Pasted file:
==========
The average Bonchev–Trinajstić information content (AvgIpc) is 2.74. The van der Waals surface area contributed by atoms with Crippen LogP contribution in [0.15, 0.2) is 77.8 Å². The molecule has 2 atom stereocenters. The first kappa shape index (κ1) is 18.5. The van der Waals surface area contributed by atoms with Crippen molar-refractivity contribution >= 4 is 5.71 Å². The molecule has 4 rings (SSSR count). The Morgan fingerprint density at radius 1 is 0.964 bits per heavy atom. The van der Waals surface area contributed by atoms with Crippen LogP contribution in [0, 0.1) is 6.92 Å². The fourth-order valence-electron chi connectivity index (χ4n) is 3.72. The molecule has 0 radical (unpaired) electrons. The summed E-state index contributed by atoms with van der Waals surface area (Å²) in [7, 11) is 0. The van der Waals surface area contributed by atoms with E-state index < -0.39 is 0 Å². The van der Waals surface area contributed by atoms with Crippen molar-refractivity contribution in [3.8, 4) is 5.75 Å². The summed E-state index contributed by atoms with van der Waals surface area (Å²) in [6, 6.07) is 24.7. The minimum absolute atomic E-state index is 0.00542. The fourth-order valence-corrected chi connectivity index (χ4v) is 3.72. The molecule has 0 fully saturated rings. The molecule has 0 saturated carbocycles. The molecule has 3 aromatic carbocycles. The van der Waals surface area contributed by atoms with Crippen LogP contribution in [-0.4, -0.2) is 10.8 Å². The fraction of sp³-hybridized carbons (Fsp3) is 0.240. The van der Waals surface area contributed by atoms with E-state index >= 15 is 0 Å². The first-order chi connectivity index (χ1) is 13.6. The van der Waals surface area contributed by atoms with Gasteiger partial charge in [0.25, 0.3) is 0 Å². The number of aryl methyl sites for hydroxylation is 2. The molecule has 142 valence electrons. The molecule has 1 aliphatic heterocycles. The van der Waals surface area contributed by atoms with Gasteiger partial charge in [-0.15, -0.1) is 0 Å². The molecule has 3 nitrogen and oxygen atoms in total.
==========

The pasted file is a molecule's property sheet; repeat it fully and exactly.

The average Bonchev–Trinajstić information content (AvgIpc) is 2.74. The van der Waals surface area contributed by atoms with Crippen LogP contribution in [0.15, 0.2) is 77.8 Å². The molecule has 2 atom stereocenters. The first kappa shape index (κ1) is 18.5. The van der Waals surface area contributed by atoms with Crippen molar-refractivity contribution >= 4 is 5.71 Å². The molecule has 4 rings (SSSR count). The Morgan fingerprint density at radius 1 is 0.964 bits per heavy atom. The van der Waals surface area contributed by atoms with Crippen LogP contribution in [0, 0.1) is 6.92 Å². The fourth-order valence-electron chi connectivity index (χ4n) is 3.72. The molecule has 0 radical (unpaired) electrons. The summed E-state index contributed by atoms with van der Waals surface area (Å²) in [7, 11) is 0. The van der Waals surface area contributed by atoms with E-state index < -0.39 is 0 Å². The van der Waals surface area contributed by atoms with Crippen molar-refractivity contribution in [3.8, 4) is 5.75 Å². The summed E-state index contributed by atoms with van der Waals surface area (Å²) in [6, 6.07) is 24.7. The minimum absolute atomic E-state index is 0.00542. The fourth-order valence-corrected chi connectivity index (χ4v) is 3.72. The molecule has 0 fully saturated rings. The molecule has 0 saturated carbocycles. The molecule has 3 aromatic carbocycles. The van der Waals surface area contributed by atoms with Crippen LogP contribution in [-0.4, -0.2) is 10.8 Å². The fraction of sp³-hybridized carbons (Fsp3) is 0.240. The van der Waals surface area contributed by atoms with E-state index >= 15 is 0 Å². The first-order chi connectivity index (χ1) is 13.6. The van der Waals surface area contributed by atoms with Gasteiger partial charge in [0.25, 0.3) is 0 Å². The number of aryl methyl sites for hydroxylation is 2. The molecule has 142 valence electrons. The molecule has 1 aliphatic heterocycles. The van der Waals surface area contributed by atoms with Gasteiger partial charge in [-0.15, -0.1) is 0 Å². The molecule has 3 nitrogen and oxygen atoms in total.